Prep 10 mins
Cook 15 mins
A simple, yet delicious meal that you cannot get enough of. Ladies, if your man doesn't inhale this, then next time make him quiche. The beer gravy in the pictures is made with Guiness Extra Stout. That is why it looks so dark. You can make this with any style beer, its all good.
- 1 (1 lb) package bratwurst (5 per package)
- 1 (12 ounce) beer
- 1 teaspoon italian seasoning
- 2 beef bouillon cubes (or packets)
- 1⁄4 teaspoon white pepper (to taste)
- 1 1⁄2 tablespoons cornstarch
- Cook Brats over medium heat. Pierce casings all over with pointed end of knife or use fork. This will allow the fat to drip out into pan and prevent sausages from bursting. Brown on all sides until no pink shows on inside. Remove from pan and set aside.
- To make gravy: Take a container with a sealable lid (like tupperware) and pour the beer into it. Add Italian seasoning, beef boullion, pepper and cornstarch. Place lid on tight and shake to blend ingredients. Open lid between shakes to relieve the gas pressure from the beer or you'll have a big mess to clean up.
- Pour beer mixture into pan drippings. Turn up heat to medium high. Stir using a wire whisk, loosening bits from bottom of pan. Gravy is done when you see it bubbling.
- Too thick? Add more beer. Too thin? Add more beer mixed with a little cornstarch. Do not add dry cornstarch directly to hot gravy. You will get lumps.
- Serve with mashed potatoes and a green veggie.
So we, as in me and my two roommates, decided to take this basic recipe and the 3 prior negative comments to create a super tasty dish worthy of the Man Fuel name. First and foremost, put away the beef bouillon; we're making pork & beef gravy after all. Salt to taste throughout the process, however. Second, break out the crock pot because some slow cooking is involved. Third, add green peppers and onions ... and a bit of sage or other spices that match your pork pallet. Finally, garnish with man's worst enemy ... green veggies. How low can we go? A ring of six oven roasted brussell sprouts, that's how low we went. Basically the same ingredients, otherwise. So here we go. Start by heating some butter in a pan to begin the saute and add fat that will eventually go into the gravy roux. Cook the brats in the butter, piercing beforehand to allow additional fat to escape into the oil. Brown around it a bit as you cut veggies and add them to the heating crock pot with seasonings and upwards of two bottles of beer. Choose as you will but Pabst Blue Ribbon Brats were quite yummy. When the veggie chop is through and the crock is heating, the sausages should be browning up nicely. When half cooked, add the brats to the veggie broth and slow cook for about 1 1/2 to 2 hours. Reserve the butter and fat oils for use in the gravy and second saute process and keep the pan handy, unwashed. Mashed potatoes are definitely involved and if you're boiling and mashing your own, you should start them around this point. We used instant, however, and devoted the intervening time to appertifs. Needless to say, this is a somewhat complex cooking process that involves the re-introduction of the saute pan and about 30 minutes of final cook time. To begin that process, start heating a bit of the reserved oils in the previously used pan which you will add veggies and brats to and begin sauteing over mid-high heat. Meanwhile, start the roux. Heat the rest of the fat and start adding flour a teaspoon to tablespoon at a time until you reach desired roux consistency and browness. Mind us, roux consistency not gravy consistency ... that's what the beer broth is for. When the roux is good, thick and golden, start adding the beer broth remaining in the crock, about a cupful at a time, stirring between each addition until the gravy reaches desired consistency. Let it simmer medium as you finish the details. I did forget to mention the brussells sprouts, simply roasted in olive oil, garlic, kosher salt, ground peppercorns and a bit of white cheese. Temp: preheated oven 400 degrees, baking dish covered in foil. Begin baking in oven about an hour before the final product is plated. So now we have gravy in small pot, brats and peppers and onions in larger diameter pan, mashed potatoes in mashing pot or microwave safe dish, brussells sprouts coming hot out of the oven. Serve it up. Mashed potatoes on the bottom ... a bit of gravy ... the peppers and onions ... a brat or two per plate ... smothered in more gravy ... ringed with about six oven-roasted brussell sprouts. Enjoy ... It is Man Fuel, indeed ... meat, potatoes, even veggies ... and what man meal would be complete without beer? Cheers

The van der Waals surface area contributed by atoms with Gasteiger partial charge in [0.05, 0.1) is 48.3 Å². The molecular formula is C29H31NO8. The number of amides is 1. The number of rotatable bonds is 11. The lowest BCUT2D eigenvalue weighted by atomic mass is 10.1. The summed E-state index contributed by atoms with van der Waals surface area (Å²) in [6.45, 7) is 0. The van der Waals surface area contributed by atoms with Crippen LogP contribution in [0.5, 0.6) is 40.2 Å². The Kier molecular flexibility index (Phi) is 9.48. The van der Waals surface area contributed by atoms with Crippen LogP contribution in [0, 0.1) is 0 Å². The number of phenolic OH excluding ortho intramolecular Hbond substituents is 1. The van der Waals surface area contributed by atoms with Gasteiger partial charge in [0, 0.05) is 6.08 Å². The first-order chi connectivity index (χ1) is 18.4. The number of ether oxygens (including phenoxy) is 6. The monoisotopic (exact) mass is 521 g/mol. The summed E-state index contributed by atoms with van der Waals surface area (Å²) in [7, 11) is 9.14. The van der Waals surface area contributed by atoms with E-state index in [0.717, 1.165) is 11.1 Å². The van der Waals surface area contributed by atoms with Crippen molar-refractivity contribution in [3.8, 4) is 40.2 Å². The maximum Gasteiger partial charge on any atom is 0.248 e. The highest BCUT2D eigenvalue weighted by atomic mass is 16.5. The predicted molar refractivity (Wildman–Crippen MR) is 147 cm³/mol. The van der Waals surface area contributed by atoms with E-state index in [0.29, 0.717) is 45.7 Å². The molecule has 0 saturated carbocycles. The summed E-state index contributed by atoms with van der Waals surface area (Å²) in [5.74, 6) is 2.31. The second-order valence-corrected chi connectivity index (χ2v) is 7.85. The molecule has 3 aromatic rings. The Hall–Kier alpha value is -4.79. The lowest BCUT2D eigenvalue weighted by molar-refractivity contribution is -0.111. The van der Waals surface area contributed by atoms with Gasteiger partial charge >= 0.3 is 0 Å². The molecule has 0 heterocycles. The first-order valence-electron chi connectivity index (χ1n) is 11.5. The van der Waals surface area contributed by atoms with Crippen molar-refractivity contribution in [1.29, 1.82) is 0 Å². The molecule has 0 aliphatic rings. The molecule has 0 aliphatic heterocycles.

I'm still not sure how I felt about this gravy. I used a dark malty beer, which may have changed the flavour dramatically, but there were a few other things about it that I didn't really care for. The first thing was the saltiness. After reading the other reviews, I added half the amount of bouillon, (the bouillon actually caused a fairly major eruption with the beer, and I lost most of my Italian seasoning onto the counter). Even at half, it was STILL very salty. The other factor was the texture of the gravy. More cornstarch (1 tsp) was needed to thicken it sufficiently, but the final texture was almost rubbery. The overall flavour was good on the brats, but it quite overpowered the potatoes. I do feel bad giving it only a 3, but I think some changes need to be made. I may try it again with a lighter beer and less bouillon. If the results improve, I'll gladly change my rating.
I made the gravy with Black Butte Porter, a delicious beer. I also had trouble getting the gravy to thicken. I added more cornstarch twice before it started to get the right consistency. And WOW was the gravy salty, I am a big fan of salt, but this was too much bouillon. With less salt, this would be a nice alternative to plain brown gravy.